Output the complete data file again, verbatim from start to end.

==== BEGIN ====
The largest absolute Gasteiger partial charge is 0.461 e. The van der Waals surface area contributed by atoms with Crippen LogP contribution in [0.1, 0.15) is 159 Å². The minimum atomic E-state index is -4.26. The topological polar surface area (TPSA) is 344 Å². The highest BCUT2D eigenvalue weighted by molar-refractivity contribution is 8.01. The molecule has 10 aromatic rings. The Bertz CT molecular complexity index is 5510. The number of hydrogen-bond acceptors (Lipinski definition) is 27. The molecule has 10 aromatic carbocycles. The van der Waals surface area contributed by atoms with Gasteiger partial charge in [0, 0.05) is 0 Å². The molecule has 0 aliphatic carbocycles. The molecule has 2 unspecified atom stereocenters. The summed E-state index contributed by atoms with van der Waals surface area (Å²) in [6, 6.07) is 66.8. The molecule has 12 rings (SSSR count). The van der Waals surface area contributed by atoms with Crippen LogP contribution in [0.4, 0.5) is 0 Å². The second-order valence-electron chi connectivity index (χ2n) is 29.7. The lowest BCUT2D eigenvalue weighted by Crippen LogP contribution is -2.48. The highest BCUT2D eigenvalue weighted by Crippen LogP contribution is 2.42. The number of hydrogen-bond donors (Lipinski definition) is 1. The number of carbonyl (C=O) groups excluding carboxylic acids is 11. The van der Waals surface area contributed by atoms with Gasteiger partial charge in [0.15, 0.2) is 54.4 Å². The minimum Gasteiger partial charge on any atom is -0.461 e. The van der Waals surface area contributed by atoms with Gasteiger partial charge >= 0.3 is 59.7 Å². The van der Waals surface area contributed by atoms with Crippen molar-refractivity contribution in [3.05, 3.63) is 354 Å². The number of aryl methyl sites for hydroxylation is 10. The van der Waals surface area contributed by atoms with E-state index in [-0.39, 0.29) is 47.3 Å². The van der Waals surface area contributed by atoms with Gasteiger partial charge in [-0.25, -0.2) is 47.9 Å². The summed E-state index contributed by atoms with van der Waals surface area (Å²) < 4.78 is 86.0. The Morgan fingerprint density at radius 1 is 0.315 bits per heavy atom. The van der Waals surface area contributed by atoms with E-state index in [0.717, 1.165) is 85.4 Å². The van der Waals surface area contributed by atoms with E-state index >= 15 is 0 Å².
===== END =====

The largest absolute Gasteiger partial charge is 0.461 e. The van der Waals surface area contributed by atoms with Crippen LogP contribution in [0.1, 0.15) is 159 Å². The minimum atomic E-state index is -4.26. The topological polar surface area (TPSA) is 344 Å². The highest BCUT2D eigenvalue weighted by molar-refractivity contribution is 8.01. The molecule has 10 aromatic rings. The Bertz CT molecular complexity index is 5510. The number of hydrogen-bond acceptors (Lipinski definition) is 27. The molecule has 10 aromatic carbocycles. The van der Waals surface area contributed by atoms with Gasteiger partial charge in [0, 0.05) is 0 Å². The molecule has 0 aliphatic carbocycles. The molecule has 2 unspecified atom stereocenters. The summed E-state index contributed by atoms with van der Waals surface area (Å²) in [6, 6.07) is 66.8. The molecule has 12 rings (SSSR count). The van der Waals surface area contributed by atoms with Crippen LogP contribution in [0.4, 0.5) is 0 Å². The second-order valence-electron chi connectivity index (χ2n) is 29.7. The lowest BCUT2D eigenvalue weighted by Crippen LogP contribution is -2.48. The highest BCUT2D eigenvalue weighted by Crippen LogP contribution is 2.42. The number of hydrogen-bond donors (Lipinski definition) is 1. The number of carbonyl (C=O) groups excluding carboxylic acids is 11. The van der Waals surface area contributed by atoms with Gasteiger partial charge in [0.15, 0.2) is 54.4 Å². The minimum Gasteiger partial charge on any atom is -0.461 e. The van der Waals surface area contributed by atoms with Gasteiger partial charge >= 0.3 is 59.7 Å². The van der Waals surface area contributed by atoms with Crippen molar-refractivity contribution in [3.05, 3.63) is 354 Å². The number of aryl methyl sites for hydroxylation is 10. The van der Waals surface area contributed by atoms with E-state index in [-0.39, 0.29) is 47.3 Å². The van der Waals surface area contributed by atoms with Gasteiger partial charge in [-0.25, -0.2) is 47.9 Å². The summed E-state index contributed by atoms with van der Waals surface area (Å²) < 4.78 is 86.0. The Morgan fingerprint density at radius 1 is 0.315 bits per heavy atom. The van der Waals surface area contributed by atoms with E-state index in [0.717, 1.165) is 85.4 Å². The van der Waals surface area contributed by atoms with E-state index >= 15 is 0 Å².